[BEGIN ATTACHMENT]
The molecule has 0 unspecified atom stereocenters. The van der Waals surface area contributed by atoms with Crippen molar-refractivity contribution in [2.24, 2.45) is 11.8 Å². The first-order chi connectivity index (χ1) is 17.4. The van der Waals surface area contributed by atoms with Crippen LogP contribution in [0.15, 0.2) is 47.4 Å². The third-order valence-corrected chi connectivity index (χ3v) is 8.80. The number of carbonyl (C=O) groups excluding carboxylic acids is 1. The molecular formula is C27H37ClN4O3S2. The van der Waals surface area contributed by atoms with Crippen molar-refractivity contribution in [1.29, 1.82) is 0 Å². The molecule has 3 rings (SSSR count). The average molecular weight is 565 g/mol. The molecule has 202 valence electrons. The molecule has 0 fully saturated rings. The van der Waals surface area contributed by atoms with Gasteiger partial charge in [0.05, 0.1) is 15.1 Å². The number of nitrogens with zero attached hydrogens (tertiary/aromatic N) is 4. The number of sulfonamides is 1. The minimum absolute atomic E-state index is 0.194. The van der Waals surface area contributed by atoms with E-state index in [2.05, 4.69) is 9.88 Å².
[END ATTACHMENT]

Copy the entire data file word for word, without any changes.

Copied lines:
The molecule has 0 unspecified atom stereocenters. The van der Waals surface area contributed by atoms with Crippen molar-refractivity contribution in [2.24, 2.45) is 11.8 Å². The first-order chi connectivity index (χ1) is 17.4. The van der Waals surface area contributed by atoms with Crippen LogP contribution in [0.15, 0.2) is 47.4 Å². The third-order valence-corrected chi connectivity index (χ3v) is 8.80. The number of carbonyl (C=O) groups excluding carboxylic acids is 1. The molecular formula is C27H37ClN4O3S2. The van der Waals surface area contributed by atoms with Crippen molar-refractivity contribution in [1.29, 1.82) is 0 Å². The molecule has 3 rings (SSSR count). The average molecular weight is 565 g/mol. The molecule has 202 valence electrons. The molecule has 0 fully saturated rings. The van der Waals surface area contributed by atoms with Gasteiger partial charge in [0.05, 0.1) is 15.1 Å². The number of nitrogens with zero attached hydrogens (tertiary/aromatic N) is 4. The number of sulfonamides is 1. The minimum absolute atomic E-state index is 0.194. The van der Waals surface area contributed by atoms with E-state index in [2.05, 4.69) is 9.88 Å².